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ziocan
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« Reply #16 on: October 08, 2012, 10:42:32 AM »
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I think Nick Devlin's comment regarding the EVF sums up the situation very well. I'll elaborate on his views. Why would people who spend a lot of time and money trying to get the perfect shot, which is sharp and clear, spend a good proportion of their time looking at a degraded representation of the scenes they are trying to capture, through the EVF on their camera?

Why would anyone who is interested in image quality want to spend time watching interesting programs on a TV that is small and of poor quality?

Only if there's no alternative, I'd say.

EVF haters....
Nick comments made me laugh!

I never had the EVF on an SLT camera, impeding me of taking the photo I wanted.
Even in an OVF the scene is somewhat degraded from reality, whatever is an Hassy or an A900 OVF.
But a part from that fact, the images that I take, they will look different from reality anyway and, what I see on the OVF, is nothing like what I have in my mind while taking the photo, which is the closer representation of the final result.

So, EVF or OVF.... use what you like, but don't dismiss what does not suit you.
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thierrylegros396
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« Reply #17 on: October 08, 2012, 10:52:01 AM »
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Les, I'm one such guy. I bought the Nikkor 14-24/F2.8 to use with my Canon 5D via the best adapter which was available at the time. There were too many oddities so I eventually grabbed a D700 to use with it. One completely unexpected oddity was my 5D would not completely switch off when the lens was attached. I either had to remove the lens or remove the battery after finishing using the camera for a while. If I didn't, the battery would go flat within a couple of days.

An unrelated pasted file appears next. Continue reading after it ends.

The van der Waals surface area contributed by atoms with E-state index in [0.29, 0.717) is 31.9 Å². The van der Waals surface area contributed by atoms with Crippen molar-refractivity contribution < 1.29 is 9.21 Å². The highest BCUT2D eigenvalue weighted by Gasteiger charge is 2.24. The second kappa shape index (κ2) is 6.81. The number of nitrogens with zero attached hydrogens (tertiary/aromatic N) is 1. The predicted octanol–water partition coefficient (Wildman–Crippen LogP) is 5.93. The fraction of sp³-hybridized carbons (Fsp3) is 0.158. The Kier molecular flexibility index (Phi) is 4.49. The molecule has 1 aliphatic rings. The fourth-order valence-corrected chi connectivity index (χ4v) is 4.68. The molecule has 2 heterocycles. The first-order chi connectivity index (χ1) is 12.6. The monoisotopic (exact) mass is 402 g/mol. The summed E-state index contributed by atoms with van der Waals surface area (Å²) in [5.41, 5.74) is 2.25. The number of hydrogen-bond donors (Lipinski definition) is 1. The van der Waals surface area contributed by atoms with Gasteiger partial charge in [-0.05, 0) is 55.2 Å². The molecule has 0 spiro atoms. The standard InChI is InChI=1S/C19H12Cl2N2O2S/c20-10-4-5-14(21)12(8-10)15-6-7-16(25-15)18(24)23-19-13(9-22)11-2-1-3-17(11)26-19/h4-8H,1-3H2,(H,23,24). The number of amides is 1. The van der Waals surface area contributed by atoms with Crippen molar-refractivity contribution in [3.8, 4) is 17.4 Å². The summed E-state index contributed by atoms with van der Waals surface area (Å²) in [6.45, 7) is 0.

A recent DSLR is never completely shutted Off unless you remove the battery.

Old EOS 300D (Rebel) was really shutted Off, but when you turned On it took 2 or 3 seconds to load the firmware.

That's why more recent DSLR are not completely Off, but the consumption is extremely low as you shut Off the Power switch.

Have a Nice Day.

Thierry
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MatthewCromer
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« Reply #18 on: October 08, 2012, 12:34:57 PM »
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I think Nick Devlin's comment regarding the EVF sums up the situation very well. I'll elaborate on his views. Why would people who spend a lot of time and money trying to get the perfect shot, which is sharp and clear, spend a good proportion of their time looking at a degraded representation of the scenes they are trying to capture, through the EVF on their camera?